Google is close to rolling out its 100th Google Chrome update and might cause some websites to be displayed improperly.
Google Chrome is trying to avoid another Y2K style bug. We all remember the Y2K bug or the millennium bug the world experienced after we entered the first day of the last year in the 20th century. For those of you who do not remember it, when the date changed from 31st December 1999 to 1st January 2000, many systems around the world experienced major failures. This happened primarily because computer systems used to abbreviate the last two digits of the year to save space. When the year moved from ‘99’ to ‘00’, it resulted in malfunctioning of many softwares that were not able to recognize the correct year.
How does this affect Google Chrome? Well, Google Chrome, at present, is on its 96th version. The versions change everytime a new update is introduced to Google Chrome. Now, Google expects to release its 100th update sometime in the first half of 2022. This might cause many websites to experience the same doom of Y2K bug all over again due to errors in its user-agent string.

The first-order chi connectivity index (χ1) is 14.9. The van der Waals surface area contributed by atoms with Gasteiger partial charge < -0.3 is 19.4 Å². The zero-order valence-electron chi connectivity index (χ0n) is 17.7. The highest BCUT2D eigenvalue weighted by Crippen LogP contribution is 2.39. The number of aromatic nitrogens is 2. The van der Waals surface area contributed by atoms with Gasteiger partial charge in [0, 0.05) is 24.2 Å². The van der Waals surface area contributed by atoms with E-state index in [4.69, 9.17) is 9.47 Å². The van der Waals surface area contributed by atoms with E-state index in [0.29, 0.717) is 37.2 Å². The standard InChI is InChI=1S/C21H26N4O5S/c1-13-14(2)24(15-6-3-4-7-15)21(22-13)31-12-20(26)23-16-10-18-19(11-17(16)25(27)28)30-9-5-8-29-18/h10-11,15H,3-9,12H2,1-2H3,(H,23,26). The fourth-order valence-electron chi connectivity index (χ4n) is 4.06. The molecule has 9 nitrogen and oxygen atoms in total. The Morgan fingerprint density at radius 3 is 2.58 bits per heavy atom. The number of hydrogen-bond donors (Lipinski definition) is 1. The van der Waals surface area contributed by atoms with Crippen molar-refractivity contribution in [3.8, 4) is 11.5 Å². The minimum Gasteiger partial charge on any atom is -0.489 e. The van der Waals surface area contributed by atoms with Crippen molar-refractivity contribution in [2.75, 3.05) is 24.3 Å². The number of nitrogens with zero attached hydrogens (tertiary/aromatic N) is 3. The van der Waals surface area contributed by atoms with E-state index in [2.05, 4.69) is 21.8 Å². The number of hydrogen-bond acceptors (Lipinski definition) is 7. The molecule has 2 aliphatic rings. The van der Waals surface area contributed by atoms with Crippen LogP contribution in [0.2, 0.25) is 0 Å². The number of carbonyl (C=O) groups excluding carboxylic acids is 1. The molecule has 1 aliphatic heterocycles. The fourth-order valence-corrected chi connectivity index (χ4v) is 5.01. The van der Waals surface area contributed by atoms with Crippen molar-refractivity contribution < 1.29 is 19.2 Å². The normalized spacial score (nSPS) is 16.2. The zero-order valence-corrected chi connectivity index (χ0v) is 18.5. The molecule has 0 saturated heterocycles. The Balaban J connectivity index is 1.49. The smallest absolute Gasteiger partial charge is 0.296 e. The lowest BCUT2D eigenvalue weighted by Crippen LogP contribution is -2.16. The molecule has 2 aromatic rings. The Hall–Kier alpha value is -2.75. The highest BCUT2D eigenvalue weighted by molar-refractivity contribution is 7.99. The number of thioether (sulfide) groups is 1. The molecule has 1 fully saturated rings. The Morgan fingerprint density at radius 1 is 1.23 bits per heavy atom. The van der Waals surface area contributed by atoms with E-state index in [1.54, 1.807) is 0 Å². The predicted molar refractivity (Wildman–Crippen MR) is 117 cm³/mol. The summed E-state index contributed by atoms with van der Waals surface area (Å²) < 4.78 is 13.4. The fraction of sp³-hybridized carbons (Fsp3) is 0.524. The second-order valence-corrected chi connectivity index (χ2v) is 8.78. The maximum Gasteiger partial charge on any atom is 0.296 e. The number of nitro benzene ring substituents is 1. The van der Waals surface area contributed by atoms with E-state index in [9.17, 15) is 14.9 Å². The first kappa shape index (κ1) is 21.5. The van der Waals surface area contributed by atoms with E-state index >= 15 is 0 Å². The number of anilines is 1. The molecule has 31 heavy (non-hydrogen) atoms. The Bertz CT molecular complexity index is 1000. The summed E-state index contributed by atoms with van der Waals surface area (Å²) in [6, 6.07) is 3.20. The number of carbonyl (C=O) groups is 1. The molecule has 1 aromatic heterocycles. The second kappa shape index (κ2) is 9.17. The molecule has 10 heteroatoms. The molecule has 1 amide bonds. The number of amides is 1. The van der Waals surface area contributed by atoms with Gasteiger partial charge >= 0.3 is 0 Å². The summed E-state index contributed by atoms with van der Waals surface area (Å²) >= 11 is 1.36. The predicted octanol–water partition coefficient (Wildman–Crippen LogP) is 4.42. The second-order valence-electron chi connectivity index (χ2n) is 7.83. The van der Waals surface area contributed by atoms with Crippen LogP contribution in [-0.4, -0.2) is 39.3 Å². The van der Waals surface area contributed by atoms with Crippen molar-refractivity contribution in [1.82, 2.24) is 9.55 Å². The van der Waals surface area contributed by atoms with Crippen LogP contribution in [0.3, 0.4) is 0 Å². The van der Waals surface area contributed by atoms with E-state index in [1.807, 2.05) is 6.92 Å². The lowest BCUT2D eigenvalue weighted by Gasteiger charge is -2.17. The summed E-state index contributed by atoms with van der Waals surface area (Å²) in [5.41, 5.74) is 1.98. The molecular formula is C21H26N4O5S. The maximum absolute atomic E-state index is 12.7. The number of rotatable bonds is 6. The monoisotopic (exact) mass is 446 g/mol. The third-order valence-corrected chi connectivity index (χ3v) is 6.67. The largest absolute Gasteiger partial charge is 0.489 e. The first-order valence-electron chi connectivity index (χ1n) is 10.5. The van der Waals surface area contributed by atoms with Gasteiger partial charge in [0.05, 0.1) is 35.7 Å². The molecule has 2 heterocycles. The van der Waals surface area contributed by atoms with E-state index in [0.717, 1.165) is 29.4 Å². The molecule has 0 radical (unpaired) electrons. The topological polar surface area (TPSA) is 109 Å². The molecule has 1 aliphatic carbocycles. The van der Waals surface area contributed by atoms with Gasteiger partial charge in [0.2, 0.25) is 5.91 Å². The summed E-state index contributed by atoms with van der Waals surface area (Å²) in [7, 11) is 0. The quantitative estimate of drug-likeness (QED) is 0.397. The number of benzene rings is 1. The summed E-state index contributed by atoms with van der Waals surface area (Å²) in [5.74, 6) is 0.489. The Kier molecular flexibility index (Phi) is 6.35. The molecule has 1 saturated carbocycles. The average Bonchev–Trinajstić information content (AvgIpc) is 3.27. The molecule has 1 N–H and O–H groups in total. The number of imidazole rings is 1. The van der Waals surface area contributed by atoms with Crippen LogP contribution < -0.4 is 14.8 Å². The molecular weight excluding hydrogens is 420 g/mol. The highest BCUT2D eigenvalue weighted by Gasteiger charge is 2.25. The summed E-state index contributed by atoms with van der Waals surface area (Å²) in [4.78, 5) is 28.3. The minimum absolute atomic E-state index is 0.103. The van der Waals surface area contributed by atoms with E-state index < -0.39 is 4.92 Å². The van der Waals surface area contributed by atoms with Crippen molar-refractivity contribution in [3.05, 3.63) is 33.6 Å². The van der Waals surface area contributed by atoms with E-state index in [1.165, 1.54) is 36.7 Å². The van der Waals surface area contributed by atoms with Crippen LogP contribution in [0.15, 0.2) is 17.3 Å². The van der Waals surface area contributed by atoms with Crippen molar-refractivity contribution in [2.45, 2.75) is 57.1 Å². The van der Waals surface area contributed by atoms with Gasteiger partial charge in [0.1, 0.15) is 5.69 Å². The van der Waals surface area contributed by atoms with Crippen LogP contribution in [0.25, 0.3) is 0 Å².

And Google Chrome is worried. When Chrome first updated itself from version 9 to version 10, there were major issues with many websites and they would not be displayed on Chrome browser at all. The main reason why it happened was because websites registered single digit before it, so many websites redirected to Google Chrome version 0, which did not exist and became incompatible for the latest version.
Now, as version 100 approaches, Google Chrome intends to not let it happen again.
Google Chrome offers runtime flag to avoid the disaster
To help site owners prepare ahead of time, Google Chrome’s new flag called “chrome://flags/#force-major-version-to-100” has been made available in the 96th iteration of Chrome.
How can website owners test it out?
Google Chrome has introduced this link, which when you visit, checks if your browser is sending the user-agent string for Chrome’s 100th version or not. If going to that link displays a huge NO in red, then your string is not working as intended. However, that is fine.
Website owners can proceed to the next step where they can turn the flag on in Google Chrome and experiment with it. To open it, you must type “chrome://flags” in the address bar, and enable the hash #force-major-version-to-100 flag.
Revisiting the link after enabling the flag should give you a YES in green color, indicating that the 100th update of Google Chrome, whenever it may come, will not cause any issues for your website.
However, if you still see a NO, you should send your bug report to Web Compat so they can address it as soon as possible. For more information, check out this blog by Google Chrome.